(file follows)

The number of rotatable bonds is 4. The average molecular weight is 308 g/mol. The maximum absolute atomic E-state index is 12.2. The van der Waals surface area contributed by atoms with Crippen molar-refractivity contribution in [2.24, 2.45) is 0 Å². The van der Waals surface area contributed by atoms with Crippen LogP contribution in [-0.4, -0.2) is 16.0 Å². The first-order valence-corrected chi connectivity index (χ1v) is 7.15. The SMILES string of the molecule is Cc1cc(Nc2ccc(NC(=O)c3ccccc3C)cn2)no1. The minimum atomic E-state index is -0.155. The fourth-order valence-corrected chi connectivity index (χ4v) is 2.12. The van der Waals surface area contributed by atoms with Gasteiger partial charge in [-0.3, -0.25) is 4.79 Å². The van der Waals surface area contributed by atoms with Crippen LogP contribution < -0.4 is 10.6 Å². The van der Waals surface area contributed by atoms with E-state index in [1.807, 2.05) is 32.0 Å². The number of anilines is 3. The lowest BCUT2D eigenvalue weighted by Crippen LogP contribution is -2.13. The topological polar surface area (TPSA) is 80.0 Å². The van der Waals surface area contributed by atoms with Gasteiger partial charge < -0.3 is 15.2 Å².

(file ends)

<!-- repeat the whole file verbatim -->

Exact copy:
The number of rotatable bonds is 4. The average molecular weight is 308 g/mol. The maximum absolute atomic E-state index is 12.2. The van der Waals surface area contributed by atoms with Crippen molar-refractivity contribution in [2.24, 2.45) is 0 Å². The van der Waals surface area contributed by atoms with Crippen LogP contribution in [-0.4, -0.2) is 16.0 Å². The first-order valence-corrected chi connectivity index (χ1v) is 7.15. The SMILES string of the molecule is Cc1cc(Nc2ccc(NC(=O)c3ccccc3C)cn2)no1. The minimum atomic E-state index is -0.155. The fourth-order valence-corrected chi connectivity index (χ4v) is 2.12. The van der Waals surface area contributed by atoms with Gasteiger partial charge in [-0.3, -0.25) is 4.79 Å². The van der Waals surface area contributed by atoms with Crippen LogP contribution < -0.4 is 10.6 Å². The van der Waals surface area contributed by atoms with E-state index in [1.807, 2.05) is 32.0 Å². The number of anilines is 3. The lowest BCUT2D eigenvalue weighted by Crippen LogP contribution is -2.13. The topological polar surface area (TPSA) is 80.0 Å². The van der Waals surface area contributed by atoms with Gasteiger partial charge < -0.3 is 15.2 Å².